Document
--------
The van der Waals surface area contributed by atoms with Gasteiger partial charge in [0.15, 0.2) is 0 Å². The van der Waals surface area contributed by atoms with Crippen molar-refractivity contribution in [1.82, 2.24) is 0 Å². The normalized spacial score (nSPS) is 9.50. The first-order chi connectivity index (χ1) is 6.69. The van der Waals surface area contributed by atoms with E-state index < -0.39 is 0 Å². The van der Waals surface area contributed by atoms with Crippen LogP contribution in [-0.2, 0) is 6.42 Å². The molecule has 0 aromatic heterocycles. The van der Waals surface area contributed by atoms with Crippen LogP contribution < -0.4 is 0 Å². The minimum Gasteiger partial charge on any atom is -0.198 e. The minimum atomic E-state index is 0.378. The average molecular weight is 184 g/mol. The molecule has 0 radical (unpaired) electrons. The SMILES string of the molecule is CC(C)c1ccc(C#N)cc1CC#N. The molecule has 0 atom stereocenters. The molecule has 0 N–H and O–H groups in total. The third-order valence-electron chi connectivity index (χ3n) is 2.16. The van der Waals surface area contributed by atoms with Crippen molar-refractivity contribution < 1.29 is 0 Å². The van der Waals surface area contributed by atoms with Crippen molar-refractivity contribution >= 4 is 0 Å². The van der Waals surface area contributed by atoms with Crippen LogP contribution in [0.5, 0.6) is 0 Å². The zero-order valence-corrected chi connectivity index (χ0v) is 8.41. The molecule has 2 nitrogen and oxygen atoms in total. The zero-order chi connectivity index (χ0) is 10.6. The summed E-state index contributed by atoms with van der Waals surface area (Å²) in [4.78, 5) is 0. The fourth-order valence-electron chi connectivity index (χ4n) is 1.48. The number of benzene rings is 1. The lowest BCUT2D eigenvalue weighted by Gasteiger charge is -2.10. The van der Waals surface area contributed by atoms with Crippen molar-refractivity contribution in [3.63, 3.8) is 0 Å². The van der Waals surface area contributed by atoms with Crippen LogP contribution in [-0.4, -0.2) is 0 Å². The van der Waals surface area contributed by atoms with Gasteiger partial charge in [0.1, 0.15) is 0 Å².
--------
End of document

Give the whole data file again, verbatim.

The van der Waals surface area contributed by atoms with Gasteiger partial charge in [0.15, 0.2) is 0 Å². The van der Waals surface area contributed by atoms with Crippen molar-refractivity contribution in [1.82, 2.24) is 0 Å². The normalized spacial score (nSPS) is 9.50. The first-order chi connectivity index (χ1) is 6.69. The van der Waals surface area contributed by atoms with E-state index < -0.39 is 0 Å². The van der Waals surface area contributed by atoms with Crippen LogP contribution in [-0.2, 0) is 6.42 Å². The molecule has 0 aromatic heterocycles. The van der Waals surface area contributed by atoms with Crippen LogP contribution < -0.4 is 0 Å². The minimum Gasteiger partial charge on any atom is -0.198 e. The minimum atomic E-state index is 0.378. The average molecular weight is 184 g/mol. The molecule has 0 radical (unpaired) electrons. The SMILES string of the molecule is CC(C)c1ccc(C#N)cc1CC#N. The molecule has 0 atom stereocenters. The molecule has 0 N–H and O–H groups in total. The third-order valence-electron chi connectivity index (χ3n) is 2.16. The van der Waals surface area contributed by atoms with Crippen molar-refractivity contribution < 1.29 is 0 Å². The van der Waals surface area contributed by atoms with Crippen molar-refractivity contribution >= 4 is 0 Å². The van der Waals surface area contributed by atoms with Crippen LogP contribution in [0.5, 0.6) is 0 Å². The zero-order valence-corrected chi connectivity index (χ0v) is 8.41. The molecule has 2 nitrogen and oxygen atoms in total. The zero-order chi connectivity index (χ0) is 10.6. The summed E-state index contributed by atoms with van der Waals surface area (Å²) in [4.78, 5) is 0. The fourth-order valence-electron chi connectivity index (χ4n) is 1.48. The number of benzene rings is 1. The lowest BCUT2D eigenvalue weighted by Gasteiger charge is -2.10. The van der Waals surface area contributed by atoms with Crippen molar-refractivity contribution in [3.63, 3.8) is 0 Å². The van der Waals surface area contributed by atoms with Crippen LogP contribution in [-0.4, -0.2) is 0 Å². The van der Waals surface area contributed by atoms with Gasteiger partial charge in [0.1, 0.15) is 0 Å².